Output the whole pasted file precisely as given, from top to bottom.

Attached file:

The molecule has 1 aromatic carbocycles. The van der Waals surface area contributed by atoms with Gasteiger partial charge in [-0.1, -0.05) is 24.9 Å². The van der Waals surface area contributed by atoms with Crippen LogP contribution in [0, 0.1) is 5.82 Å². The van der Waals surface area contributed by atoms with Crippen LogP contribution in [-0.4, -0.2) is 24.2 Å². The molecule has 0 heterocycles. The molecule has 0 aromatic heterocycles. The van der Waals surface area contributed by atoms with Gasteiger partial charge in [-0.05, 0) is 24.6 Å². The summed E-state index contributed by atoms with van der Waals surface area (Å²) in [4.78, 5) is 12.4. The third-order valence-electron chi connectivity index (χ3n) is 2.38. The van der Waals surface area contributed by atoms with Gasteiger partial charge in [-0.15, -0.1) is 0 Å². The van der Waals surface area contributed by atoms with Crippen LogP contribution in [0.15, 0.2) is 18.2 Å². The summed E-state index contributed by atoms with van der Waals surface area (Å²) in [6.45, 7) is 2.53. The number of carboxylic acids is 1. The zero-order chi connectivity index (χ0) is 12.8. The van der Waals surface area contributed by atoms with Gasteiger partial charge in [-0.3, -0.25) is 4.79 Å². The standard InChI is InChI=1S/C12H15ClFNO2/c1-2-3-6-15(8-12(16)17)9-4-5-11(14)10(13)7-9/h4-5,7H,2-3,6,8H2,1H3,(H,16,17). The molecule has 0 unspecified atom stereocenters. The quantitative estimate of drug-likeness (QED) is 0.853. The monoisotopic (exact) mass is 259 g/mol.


The molecule has 1 aromatic carbocycles. The van der Waals surface area contributed by atoms with Gasteiger partial charge in [-0.1, -0.05) is 24.9 Å². The van der Waals surface area contributed by atoms with Crippen LogP contribution in [0, 0.1) is 5.82 Å². The van der Waals surface area contributed by atoms with Crippen LogP contribution in [-0.4, -0.2) is 24.2 Å². The molecule has 0 heterocycles. The molecule has 0 aromatic heterocycles. The van der Waals surface area contributed by atoms with Gasteiger partial charge in [-0.05, 0) is 24.6 Å². The summed E-state index contributed by atoms with van der Waals surface area (Å²) in [4.78, 5) is 12.4. The third-order valence-electron chi connectivity index (χ3n) is 2.38. The van der Waals surface area contributed by atoms with Gasteiger partial charge in [-0.15, -0.1) is 0 Å². The van der Waals surface area contributed by atoms with Crippen LogP contribution in [0.15, 0.2) is 18.2 Å². The summed E-state index contributed by atoms with van der Waals surface area (Å²) in [6.45, 7) is 2.53. The number of carboxylic acids is 1. The zero-order chi connectivity index (χ0) is 12.8. The van der Waals surface area contributed by atoms with Gasteiger partial charge in [-0.3, -0.25) is 4.79 Å². The standard InChI is InChI=1S/C12H15ClFNO2/c1-2-3-6-15(8-12(16)17)9-4-5-11(14)10(13)7-9/h4-5,7H,2-3,6,8H2,1H3,(H,16,17). The molecule has 0 unspecified atom stereocenters. The quantitative estimate of drug-likeness (QED) is 0.853. The monoisotopic (exact) mass is 259 g/mol.